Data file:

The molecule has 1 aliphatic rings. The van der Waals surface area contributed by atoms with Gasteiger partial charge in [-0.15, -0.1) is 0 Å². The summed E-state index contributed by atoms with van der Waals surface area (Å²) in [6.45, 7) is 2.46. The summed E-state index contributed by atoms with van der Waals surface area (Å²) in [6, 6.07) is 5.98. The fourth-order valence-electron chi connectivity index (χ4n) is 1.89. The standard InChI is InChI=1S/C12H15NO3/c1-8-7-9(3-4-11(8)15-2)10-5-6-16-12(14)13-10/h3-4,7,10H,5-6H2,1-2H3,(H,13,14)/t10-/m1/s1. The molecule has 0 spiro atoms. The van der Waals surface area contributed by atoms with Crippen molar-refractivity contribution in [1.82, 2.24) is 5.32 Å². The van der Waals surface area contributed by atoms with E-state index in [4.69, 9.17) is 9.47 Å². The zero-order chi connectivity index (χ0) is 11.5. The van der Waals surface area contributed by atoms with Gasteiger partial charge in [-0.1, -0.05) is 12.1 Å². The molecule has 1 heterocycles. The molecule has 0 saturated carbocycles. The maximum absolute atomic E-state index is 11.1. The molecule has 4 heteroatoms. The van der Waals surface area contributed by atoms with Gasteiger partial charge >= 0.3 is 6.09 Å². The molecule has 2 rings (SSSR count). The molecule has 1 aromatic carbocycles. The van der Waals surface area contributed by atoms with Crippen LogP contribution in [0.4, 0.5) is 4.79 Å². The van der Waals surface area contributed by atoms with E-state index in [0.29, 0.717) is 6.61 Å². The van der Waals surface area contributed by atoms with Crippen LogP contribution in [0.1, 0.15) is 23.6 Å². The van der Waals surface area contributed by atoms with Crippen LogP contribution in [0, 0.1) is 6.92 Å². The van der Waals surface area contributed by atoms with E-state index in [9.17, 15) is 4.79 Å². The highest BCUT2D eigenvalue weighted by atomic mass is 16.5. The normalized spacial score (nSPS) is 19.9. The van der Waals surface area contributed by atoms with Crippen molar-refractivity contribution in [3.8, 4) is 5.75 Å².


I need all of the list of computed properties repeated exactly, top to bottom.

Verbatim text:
The molecule has 1 aliphatic rings. The van der Waals surface area contributed by atoms with Gasteiger partial charge in [-0.15, -0.1) is 0 Å². The summed E-state index contributed by atoms with van der Waals surface area (Å²) in [6.45, 7) is 2.46. The summed E-state index contributed by atoms with van der Waals surface area (Å²) in [6, 6.07) is 5.98. The fourth-order valence-electron chi connectivity index (χ4n) is 1.89. The standard InChI is InChI=1S/C12H15NO3/c1-8-7-9(3-4-11(8)15-2)10-5-6-16-12(14)13-10/h3-4,7,10H,5-6H2,1-2H3,(H,13,14)/t10-/m1/s1. The molecule has 0 spiro atoms. The van der Waals surface area contributed by atoms with Crippen molar-refractivity contribution in [1.82, 2.24) is 5.32 Å². The van der Waals surface area contributed by atoms with E-state index in [4.69, 9.17) is 9.47 Å². The zero-order chi connectivity index (χ0) is 11.5. The van der Waals surface area contributed by atoms with Gasteiger partial charge in [-0.1, -0.05) is 12.1 Å². The molecule has 1 heterocycles. The molecule has 0 saturated carbocycles. The maximum absolute atomic E-state index is 11.1. The molecule has 4 heteroatoms. The van der Waals surface area contributed by atoms with Gasteiger partial charge >= 0.3 is 6.09 Å². The molecule has 2 rings (SSSR count). The molecule has 1 aromatic carbocycles. The van der Waals surface area contributed by atoms with Crippen LogP contribution in [0.4, 0.5) is 4.79 Å². The van der Waals surface area contributed by atoms with E-state index in [0.29, 0.717) is 6.61 Å². The van der Waals surface area contributed by atoms with Crippen LogP contribution in [0.1, 0.15) is 23.6 Å². The van der Waals surface area contributed by atoms with Crippen LogP contribution in [0, 0.1) is 6.92 Å². The van der Waals surface area contributed by atoms with E-state index in [9.17, 15) is 4.79 Å². The highest BCUT2D eigenvalue weighted by atomic mass is 16.5. The normalized spacial score (nSPS) is 19.9. The van der Waals surface area contributed by atoms with Crippen molar-refractivity contribution in [3.8, 4) is 5.75 Å².